Trump Says Airline Industry is in 'Good Shape' Despite 98% Drop in Bookings

President Donald Trump has claimed that the U.S. airline industry is in "good shape" amid the COVID-19 pandemic, despite the industry sustaining massive financial losses and receiving 98 percent fewer bookings than last year.

Trump made the remarks when concluding a meeting with Colorado Governor Jared Polis and North Dakota Governor Doug Burgum on Wednesday. The president suggested the industry was doing well when asked how Americans who may be reluctant to fly due to risks posed by the virus could increase their confidence to take to the skies.

"They have great confidence," Trump insisted. "They have great confidence in us, and they have great confidence in the airlines. We've saved the airlines with 25 billion dollars and another 25 billion dollars and we have airlines that are now in good shape."

"I mean, obviously they're going to pick up with the fares and with the seats," added Trump. "But the airline industry is in good shape. We've been able to save the airline industry... so they're in good shape."

Trump: "The airline industry is in good shape." (Bookings are down 98 percent from last year so, no, it's not) https://t.co/O1CIdssCrL) pic.twitter.com/vTYiP5sLiQ

— Aaron Rupar (@atrupar) May 13, 2020

Industry analysts are likely to disagree with the president's assessment. Stocks have plummeted due to the pandemic. Many experts have said that a number of airlines could be forced to go out of business and the industry might require years to recover from damages brought on by the health crisis.

Statistics also do not support the president's assertion. Airline bookings have plummeted 94 percent from last year, with a 100 percent reduction in revenue, trade group Airlines for America told Newsweek. The group also says that the major U.S. airlines are collectively burning through $6-7 billion per month.

President Donald Trump
President Donald Trump at a meeting with Colorado Governor Jared Polis and North Dakota Governor Doug Burgum at the White House in Washington, D.C. on May 13, 2020. Doug Mills-Pool/Getty

The industry has been given billions in grants and low-interest loans, but experts say the money is not nearly sufficient to compensate for historic losses. Many thousands of airline workers are likely to become unemployed when legal protections against them being laid off during the pandemic expire on October 1.

Trump has experience in the airline industry, having run a short-lived regional airline called Trump Shuttle between 1989 and 1992. The airline collapsed after a series of missteps including costly upgrades that saw planes being fitted with gold-plated fixtures and fake marble, along with outside factors such as a rise in fuel costs due to the 1991 Gulf War.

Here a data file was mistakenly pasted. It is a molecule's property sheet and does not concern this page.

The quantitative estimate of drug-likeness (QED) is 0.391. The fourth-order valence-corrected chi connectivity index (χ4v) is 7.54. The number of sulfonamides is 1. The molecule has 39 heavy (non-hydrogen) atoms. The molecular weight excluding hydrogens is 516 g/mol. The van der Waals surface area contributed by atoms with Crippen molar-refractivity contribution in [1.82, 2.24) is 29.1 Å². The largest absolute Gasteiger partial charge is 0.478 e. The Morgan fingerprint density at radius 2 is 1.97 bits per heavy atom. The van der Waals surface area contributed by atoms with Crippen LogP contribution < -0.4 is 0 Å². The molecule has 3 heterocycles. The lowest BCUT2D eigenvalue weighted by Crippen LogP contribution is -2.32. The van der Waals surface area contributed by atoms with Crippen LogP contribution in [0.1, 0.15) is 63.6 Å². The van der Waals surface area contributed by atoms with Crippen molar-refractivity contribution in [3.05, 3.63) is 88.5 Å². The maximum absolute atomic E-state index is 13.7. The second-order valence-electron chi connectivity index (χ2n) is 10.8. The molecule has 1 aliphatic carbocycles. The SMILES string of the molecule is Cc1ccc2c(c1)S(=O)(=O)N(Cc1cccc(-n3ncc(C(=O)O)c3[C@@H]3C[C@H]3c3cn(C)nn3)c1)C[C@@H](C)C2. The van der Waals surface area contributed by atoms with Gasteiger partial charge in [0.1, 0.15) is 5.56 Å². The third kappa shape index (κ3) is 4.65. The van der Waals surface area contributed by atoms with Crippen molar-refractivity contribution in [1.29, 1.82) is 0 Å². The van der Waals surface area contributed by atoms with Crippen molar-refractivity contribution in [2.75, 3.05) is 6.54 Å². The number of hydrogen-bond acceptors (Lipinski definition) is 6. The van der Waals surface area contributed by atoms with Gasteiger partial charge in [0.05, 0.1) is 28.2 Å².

After one Trump Shuttle airplane crash landed at Boston's Logan Airport in 1989 due to a malfunctioning landing gear, the future president insisted that the incident had been a success.

"It was the most beautiful landing you've ever seen," Trump said, according to The Washington Post. "By the time it landed at the end, the front just touched very softly. Everybody got off. Nobody was injured. They were shaken up. But they were fine."

"The COVID-19 crisis hit a previously robust airline industry at lightning speed and recovery will not be nearly as swift," Airlines for America Communications Director Katherine Estep told Newsweek in a statement. "We are deeply appreciative to the Administration and Congress for their work on the CARES Act, which included Direct Payroll Assistance to allow airlines' 750,000 hardworking employees to stay on airline payrolls though Sept. 30, 2020 and out of the unemployment lines."

"This continues to be a rapidly evolving situation and U.S. carriers will remain in close contact with Congress, the Administration, federal agencies and public health experts," Estep added. "And, as travel restrictions and stay-at-home orders are lifted, we look forward to once again connecting friends, families and colleagues and leading the way toward economic recovery."

Update 5/15, 4:33 p.m.: This article has been updated to include statistics and a statement from Airlines for America.